How dance became big again
If you’re walking through Edinburgh city centre this weekend, don’t be surprised if a ballet shoe whisks past your face, or castanets joined to a snaking flamenco arm click by your ear.
Taking over several central locations, Big Dance Edinburgh is a 48 hour celebration of movement, featuring over 100 performances in over 20 different dance styles.
Backed by the Scottish Government’s ‘Get Scotland Dancing’ campaign, funded by Creative Scotland, and part of the Cultural Olympiad, Big Dance Edinburgh has all the major players on its side. But why?
Such a large investment of time, energy and, to a degree, money all for the love of dance is – in my eyes – a beautiful thing. It’s also very timely. Ten years ago, maybe even five years ago, Big Dance would never have left the ‘good ideas’ list of whoever dreamed it up. Yet in 2012, dance events will take place across the UK, including a mass week-long celebration in London this July, during which 1,000 dancers will perform a new Wayne McGregor piece in Trafalgar Square.
So what is it that has got the politicians and purse-holders so excited about dance? It’s not a new concept, it’s been around since time began and, until fairly recently, it’s been the favourite artform to marginalise and under-fund. The answer seems to lie in the small - and to a lesser extent large - screen. Over the past ten years, a glut of television dance shows has sprung up on both terrestrial and satellite channels, and the public, it would seem, can’t get enough of it.
Strictly Come Dancing, So You Think You Can Dance?, Got To Dance, Move Like Michael Jackson, and America’s Best Dance Crew are just some of the ways dance has made its way into our living rooms. And cinematic release StreetDance 3D and its sequel opened up ballet and Latin to those who think dance begins and ends with hip hop.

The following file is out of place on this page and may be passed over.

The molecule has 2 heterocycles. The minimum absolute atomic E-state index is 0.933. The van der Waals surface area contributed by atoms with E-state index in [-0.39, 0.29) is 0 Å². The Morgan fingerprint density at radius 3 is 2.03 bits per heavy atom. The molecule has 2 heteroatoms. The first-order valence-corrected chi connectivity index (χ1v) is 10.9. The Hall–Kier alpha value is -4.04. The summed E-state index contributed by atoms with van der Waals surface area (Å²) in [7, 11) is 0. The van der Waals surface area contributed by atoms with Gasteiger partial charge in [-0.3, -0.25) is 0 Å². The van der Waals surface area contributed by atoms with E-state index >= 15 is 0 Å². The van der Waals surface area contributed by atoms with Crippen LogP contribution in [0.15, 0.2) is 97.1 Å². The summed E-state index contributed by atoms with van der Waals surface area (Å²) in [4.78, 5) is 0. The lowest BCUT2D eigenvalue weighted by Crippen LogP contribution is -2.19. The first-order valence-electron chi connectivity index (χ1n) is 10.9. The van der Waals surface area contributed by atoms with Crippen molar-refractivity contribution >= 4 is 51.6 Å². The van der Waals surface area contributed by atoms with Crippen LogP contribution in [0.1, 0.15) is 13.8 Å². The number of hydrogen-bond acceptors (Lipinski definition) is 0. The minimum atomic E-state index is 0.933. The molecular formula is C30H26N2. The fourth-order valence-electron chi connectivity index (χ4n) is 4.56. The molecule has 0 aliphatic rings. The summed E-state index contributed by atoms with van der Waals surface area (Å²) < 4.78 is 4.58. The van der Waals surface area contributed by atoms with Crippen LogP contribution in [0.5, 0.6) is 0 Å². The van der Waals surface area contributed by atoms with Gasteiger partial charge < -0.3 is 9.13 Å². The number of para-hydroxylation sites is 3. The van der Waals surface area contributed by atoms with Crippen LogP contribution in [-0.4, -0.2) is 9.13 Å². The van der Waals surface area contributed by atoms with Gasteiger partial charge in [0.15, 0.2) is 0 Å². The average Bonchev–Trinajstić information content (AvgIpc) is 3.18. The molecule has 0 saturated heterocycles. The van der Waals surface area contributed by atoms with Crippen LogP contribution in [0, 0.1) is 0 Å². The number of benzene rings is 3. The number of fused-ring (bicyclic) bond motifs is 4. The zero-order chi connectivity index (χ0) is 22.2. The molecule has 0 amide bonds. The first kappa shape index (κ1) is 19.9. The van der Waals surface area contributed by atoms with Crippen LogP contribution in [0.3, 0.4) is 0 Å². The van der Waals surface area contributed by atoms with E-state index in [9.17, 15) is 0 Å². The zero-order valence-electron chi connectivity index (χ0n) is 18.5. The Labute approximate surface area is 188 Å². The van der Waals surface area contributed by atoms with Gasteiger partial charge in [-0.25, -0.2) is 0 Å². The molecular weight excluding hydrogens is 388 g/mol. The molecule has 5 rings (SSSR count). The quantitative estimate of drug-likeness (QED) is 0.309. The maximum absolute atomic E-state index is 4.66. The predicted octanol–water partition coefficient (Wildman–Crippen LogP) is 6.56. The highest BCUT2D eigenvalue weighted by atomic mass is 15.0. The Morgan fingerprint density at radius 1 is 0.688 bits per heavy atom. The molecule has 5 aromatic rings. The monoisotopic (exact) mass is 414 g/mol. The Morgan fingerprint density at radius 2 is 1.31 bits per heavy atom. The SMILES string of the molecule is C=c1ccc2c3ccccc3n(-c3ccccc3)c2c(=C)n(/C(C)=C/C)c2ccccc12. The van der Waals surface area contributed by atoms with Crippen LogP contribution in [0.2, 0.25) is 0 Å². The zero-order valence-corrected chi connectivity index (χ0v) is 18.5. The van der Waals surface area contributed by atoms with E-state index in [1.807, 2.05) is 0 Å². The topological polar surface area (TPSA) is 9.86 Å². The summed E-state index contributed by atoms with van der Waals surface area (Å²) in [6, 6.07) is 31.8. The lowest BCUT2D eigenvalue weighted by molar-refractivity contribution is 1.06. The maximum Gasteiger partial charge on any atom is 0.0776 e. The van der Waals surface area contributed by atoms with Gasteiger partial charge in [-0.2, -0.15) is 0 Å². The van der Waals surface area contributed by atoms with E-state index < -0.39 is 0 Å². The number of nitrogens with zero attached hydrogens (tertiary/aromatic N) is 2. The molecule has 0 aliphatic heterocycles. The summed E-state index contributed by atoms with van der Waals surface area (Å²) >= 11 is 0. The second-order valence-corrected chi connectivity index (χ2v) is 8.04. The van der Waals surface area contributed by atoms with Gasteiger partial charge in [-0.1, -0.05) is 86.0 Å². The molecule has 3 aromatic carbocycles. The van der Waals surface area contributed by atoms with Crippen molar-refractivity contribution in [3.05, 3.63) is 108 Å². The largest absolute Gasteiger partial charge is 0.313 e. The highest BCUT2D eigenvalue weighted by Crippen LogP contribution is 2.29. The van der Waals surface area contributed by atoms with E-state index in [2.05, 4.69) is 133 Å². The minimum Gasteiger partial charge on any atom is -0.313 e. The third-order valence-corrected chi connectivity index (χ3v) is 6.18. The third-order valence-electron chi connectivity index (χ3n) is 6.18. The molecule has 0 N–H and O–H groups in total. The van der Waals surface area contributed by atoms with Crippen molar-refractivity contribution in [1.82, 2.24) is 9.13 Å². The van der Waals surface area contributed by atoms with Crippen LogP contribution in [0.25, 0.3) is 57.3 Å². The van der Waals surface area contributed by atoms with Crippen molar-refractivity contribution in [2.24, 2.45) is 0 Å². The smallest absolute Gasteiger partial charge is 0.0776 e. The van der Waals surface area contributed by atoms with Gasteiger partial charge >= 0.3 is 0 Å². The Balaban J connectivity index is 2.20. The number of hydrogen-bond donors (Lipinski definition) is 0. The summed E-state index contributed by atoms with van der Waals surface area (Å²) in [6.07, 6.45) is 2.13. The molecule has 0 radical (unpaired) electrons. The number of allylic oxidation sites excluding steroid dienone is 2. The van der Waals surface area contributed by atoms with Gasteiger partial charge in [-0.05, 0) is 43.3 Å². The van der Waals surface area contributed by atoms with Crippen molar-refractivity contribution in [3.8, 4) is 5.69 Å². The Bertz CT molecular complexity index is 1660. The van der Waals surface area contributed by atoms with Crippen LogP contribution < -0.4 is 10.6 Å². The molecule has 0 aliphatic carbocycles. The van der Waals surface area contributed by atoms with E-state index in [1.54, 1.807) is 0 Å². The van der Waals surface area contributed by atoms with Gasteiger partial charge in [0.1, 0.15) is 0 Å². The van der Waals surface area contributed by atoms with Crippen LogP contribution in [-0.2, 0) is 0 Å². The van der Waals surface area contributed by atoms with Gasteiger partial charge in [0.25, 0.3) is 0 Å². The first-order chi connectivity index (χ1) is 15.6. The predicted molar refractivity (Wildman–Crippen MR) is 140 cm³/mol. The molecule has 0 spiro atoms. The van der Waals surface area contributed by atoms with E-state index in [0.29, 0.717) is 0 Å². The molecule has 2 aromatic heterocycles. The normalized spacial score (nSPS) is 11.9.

The powers that be have clearly caught on to this new wave of dance fever, looked around at Britain’s increasing obesity problem, and put two and two together. In Scotland that meant contacting Dance Base in Edinburgh and asking them to programme a weekend of inspirational dance activity, which they’ve promptly done.
Enlisting the help of dance groups across Edinburgh and beyond, Dance Base has assembled a diverse line-up of performances, demonstrations, taster sessions, talks, flash mobs and more, right in the heart of the capital, free and open to all. They also managed to recruit Vincent Simone and Flavia Cacace, Strictly Come Dancing’s Latin supremos, as Big Dance Ambassadors.
TV has been good to Simone and Cacace, leading to their hugely successful (and well worth seeing) stage show, Midnight Tango, currently at the Edinburgh Playhouse. “It’s been like a boom really,” says Cacace. “Dancing had been off the TV for many years, and I think people had forgotten just how entertaining it is. But luckily it’s back and it doesn’t matter what the programme is or what type of dance it is, if dancing is on our TV screens, it will make people want to go and learn. Anything that has to do with promoting dance, like the Big Dance, then Vincent and I are 100% behind it.”
So whether it’s hip-hop in St Andrews Square Gardens, international dance on Castle Street, films and illustrated talks at the National Museum of Scotland, flash mobs on Rose Street, or dance for children and families and a world record breaking Tea Dance on the Grassmarket (sign up for it here – they need 306 couples to break it), it’s safe to say Dance Base has got the genre pretty much covered.
The organisers are very upfront about their agenda and the reasons behind the weekend. “The message is simple,” they say, “if you don’t already dance, we hope that over the weekend, you’ll be inspired to start.” With almost 50 dance schools, groups and organisations for all ages and genders listed in the Big Dance programme, they couldn’t have made it any easier for us.
What they can’t give us, of course, is the time to do it – which is my sorry excuse for not currently taking part. For the first 20 or so years of my life, dancing was one of my favourite things to do. Whether it was ballet, tap, ballroom or contemporary, I loved the way it made me feel, both physically and mentally. In recent years, the only thing I can find time for is writing about dance or watching my children do it.
But, after immersing myself in the Big Dance from 10am on Saturday morning until 7pm on Sunday evening (including that record breaking Tea Dance), I fully expect to be knocking on the door of Dance Base on Monday morning, clambering for a class.
Big Dance Edinburgh takes place on Saturday and Sunday. www.bigdanceedin.co.uk
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Wednesday 19 June 2013
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